Valve updated its monthly Steam hardware and software survey this week to address issues resulting in anomalous VR population data. The corrected numbers make the survey one of the most useful public data on the trend of consumer PC VR usage.
If you’ve been following closely, you may have noticed that we haven’t reported VR data in Valve’s Steam Hardware and Software survey data for several months. Although a largely reliable indicator over the years, starting in May 2022 the data started to swing wildly in ways that didn’t seem to match real-world trends.
After hearing nothing from Valve for several months on the matter, this week the company finally told us that it has now resolved “a few issues” with data collection and reporting, and “expects to have more accurate results in the future”.
The company also provided us with corrected data for the months in question (May, June, July and August); although we did not get the full set of corrected data (since the survey only shows data for the current month), we did get the most important data point for each month (the percentage of all Steam users with headsets connected), allowing us to update our estimate of VR headsets used on Steam.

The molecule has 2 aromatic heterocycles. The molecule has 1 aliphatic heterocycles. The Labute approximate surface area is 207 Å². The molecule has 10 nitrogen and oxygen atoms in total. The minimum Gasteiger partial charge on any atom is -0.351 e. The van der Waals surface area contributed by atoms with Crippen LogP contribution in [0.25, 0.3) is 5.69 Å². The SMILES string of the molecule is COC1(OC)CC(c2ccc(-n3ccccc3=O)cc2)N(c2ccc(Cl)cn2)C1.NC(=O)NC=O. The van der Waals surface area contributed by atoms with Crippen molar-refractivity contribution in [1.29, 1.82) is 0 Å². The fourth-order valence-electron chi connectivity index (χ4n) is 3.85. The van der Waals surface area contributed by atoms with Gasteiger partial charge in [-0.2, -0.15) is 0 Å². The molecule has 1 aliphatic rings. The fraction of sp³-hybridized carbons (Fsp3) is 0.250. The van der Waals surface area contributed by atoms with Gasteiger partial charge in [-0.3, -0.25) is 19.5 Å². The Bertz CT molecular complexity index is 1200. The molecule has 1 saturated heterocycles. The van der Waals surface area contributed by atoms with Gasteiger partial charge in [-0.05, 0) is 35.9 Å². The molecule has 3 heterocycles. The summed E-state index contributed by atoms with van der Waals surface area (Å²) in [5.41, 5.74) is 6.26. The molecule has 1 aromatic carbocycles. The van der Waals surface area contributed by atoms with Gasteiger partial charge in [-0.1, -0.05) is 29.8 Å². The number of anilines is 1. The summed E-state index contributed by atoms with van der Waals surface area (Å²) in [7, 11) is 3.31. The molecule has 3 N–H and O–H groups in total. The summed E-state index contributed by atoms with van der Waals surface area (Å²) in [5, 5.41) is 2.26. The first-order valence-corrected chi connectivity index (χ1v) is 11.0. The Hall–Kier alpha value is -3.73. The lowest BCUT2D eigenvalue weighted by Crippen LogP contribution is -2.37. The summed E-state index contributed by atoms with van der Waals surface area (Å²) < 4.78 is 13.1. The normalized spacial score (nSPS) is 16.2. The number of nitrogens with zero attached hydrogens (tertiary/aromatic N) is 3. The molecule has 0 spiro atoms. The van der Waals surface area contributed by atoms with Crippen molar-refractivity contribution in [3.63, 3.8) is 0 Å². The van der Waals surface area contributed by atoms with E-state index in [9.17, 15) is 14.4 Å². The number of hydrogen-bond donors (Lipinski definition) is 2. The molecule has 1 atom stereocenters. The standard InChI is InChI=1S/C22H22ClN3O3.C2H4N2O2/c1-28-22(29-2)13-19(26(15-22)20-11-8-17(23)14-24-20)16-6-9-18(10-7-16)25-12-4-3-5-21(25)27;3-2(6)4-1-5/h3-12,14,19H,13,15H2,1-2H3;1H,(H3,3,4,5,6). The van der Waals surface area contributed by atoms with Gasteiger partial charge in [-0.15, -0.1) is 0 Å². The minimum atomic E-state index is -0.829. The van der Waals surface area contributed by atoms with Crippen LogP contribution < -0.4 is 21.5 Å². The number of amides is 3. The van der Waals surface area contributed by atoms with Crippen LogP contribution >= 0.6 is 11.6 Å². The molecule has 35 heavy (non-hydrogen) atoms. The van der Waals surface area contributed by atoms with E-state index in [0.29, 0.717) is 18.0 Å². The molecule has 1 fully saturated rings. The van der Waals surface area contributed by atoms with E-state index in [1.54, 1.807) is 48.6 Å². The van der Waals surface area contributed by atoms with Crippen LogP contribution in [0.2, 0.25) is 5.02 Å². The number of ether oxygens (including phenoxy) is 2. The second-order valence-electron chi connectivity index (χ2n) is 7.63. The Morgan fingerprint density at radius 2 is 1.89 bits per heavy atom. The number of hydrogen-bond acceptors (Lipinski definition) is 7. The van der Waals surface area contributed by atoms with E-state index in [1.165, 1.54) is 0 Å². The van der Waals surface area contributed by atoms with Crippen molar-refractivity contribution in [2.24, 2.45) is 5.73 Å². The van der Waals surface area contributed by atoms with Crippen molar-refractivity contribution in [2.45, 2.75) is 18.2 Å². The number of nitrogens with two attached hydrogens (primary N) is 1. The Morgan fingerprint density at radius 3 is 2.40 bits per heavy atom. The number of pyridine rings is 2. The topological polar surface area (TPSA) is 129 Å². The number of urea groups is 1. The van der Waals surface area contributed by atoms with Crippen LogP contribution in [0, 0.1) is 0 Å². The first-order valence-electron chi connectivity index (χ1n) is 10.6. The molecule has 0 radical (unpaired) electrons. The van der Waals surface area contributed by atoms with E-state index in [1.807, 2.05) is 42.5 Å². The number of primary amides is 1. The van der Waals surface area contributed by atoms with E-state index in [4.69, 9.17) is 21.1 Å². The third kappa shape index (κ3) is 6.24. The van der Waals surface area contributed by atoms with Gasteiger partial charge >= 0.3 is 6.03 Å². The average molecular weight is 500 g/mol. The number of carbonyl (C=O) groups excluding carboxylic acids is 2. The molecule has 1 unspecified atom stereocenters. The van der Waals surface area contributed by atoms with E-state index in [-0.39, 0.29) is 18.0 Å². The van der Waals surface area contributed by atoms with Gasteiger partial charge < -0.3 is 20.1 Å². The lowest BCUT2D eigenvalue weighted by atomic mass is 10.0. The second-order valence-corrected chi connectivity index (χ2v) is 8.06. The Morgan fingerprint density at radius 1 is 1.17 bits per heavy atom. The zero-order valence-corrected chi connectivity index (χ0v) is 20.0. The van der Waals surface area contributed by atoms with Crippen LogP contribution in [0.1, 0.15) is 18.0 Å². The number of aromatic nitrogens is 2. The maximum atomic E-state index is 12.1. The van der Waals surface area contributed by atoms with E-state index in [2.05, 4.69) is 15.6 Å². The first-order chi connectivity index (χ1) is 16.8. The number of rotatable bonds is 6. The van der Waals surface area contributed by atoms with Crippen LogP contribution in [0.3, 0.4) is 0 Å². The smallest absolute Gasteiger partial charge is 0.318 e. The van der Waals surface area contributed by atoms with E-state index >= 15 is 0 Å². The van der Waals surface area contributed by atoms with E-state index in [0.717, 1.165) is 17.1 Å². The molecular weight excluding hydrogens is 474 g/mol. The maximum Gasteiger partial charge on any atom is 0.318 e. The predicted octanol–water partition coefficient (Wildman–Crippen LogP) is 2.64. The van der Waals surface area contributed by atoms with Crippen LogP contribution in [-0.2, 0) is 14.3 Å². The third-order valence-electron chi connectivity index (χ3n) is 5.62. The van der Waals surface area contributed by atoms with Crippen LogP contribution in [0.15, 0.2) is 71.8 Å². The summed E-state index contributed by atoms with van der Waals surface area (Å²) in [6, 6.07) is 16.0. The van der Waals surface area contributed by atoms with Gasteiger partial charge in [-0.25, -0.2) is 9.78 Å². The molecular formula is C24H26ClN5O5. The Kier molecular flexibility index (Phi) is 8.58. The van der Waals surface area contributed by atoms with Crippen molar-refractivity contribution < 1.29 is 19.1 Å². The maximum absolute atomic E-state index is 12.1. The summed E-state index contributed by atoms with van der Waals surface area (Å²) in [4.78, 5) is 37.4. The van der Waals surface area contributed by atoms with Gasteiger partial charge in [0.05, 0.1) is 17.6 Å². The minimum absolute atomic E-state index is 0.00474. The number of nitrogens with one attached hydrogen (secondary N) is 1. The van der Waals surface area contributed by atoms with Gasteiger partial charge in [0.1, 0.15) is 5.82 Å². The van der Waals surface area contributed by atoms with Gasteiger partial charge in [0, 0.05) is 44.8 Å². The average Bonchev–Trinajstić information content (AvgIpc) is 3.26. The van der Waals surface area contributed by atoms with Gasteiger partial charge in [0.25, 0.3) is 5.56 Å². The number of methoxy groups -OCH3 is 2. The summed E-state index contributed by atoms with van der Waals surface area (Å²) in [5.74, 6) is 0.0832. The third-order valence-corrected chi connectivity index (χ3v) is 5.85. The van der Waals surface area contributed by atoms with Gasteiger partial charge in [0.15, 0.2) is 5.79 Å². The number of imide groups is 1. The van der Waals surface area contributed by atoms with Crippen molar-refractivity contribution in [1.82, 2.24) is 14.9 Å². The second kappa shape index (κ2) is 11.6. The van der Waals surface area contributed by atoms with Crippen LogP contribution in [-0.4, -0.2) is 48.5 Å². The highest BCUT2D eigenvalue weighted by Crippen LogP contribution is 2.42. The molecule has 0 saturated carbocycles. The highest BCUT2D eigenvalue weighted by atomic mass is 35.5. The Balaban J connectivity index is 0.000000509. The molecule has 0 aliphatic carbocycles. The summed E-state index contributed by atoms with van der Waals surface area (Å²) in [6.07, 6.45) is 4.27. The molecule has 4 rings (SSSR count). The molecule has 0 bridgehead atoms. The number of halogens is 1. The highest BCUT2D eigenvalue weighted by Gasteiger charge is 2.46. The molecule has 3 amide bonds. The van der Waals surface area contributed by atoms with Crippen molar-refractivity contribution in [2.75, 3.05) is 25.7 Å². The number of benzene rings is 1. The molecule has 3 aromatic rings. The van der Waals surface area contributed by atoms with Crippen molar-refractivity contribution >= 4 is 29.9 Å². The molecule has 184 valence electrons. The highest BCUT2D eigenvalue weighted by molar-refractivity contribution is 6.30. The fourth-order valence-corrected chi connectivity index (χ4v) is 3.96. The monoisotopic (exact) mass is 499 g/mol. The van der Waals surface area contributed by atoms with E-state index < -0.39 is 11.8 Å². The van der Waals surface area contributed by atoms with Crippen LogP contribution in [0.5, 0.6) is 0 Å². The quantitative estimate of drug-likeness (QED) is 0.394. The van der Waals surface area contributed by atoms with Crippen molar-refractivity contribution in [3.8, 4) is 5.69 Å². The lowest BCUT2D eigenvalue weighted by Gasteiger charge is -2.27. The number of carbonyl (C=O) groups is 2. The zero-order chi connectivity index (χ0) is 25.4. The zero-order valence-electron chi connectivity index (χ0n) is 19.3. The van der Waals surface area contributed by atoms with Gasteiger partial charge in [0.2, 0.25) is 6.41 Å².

VR headsets connected monthly on Steam
Every month, Valve collects information from Steam users to determine basic statistics about the type of hardware and software used by the platform’s population, and to see how things are changing over time, including the use of VR headsets.
The data shared in the survey represents the number of headsets connected to Steam in a given month, so we refer to the resulting figure as “headsets connected monthly” for clarity; this is the closest official number of “Monthly Active VR Users” on Steam, with the caveat that it only tells us the number of VR headsets relatednot how many were actually used.
While Valve’s data is a useful way to see which headsets are most popular on Steam, the trend of headsets connected monthly is obscured as the data is provided exclusively in the form of percentages relative to Steam population– which is itself an unexpressed and constantly fluctuating number.
To demystify the data On the way to virtual reality maintains a model, based on historical survey data as well as official data points directly from Valve and Steam, which aims to correct for Steam population trends and estimate the real number-not the percent—headsets used on Steam.
Updated data shows that on average, VR saw slight growth over the summer with around 3 million VR headsets logged in per month on Steam in August.
While normally we would have a more detailed breakdown of specific changes in the share of individual headsets and headset vendors on Steam, we have not (and do not expect to) receive this corrected data at this stage, so we will have to wait until next month for new numbers.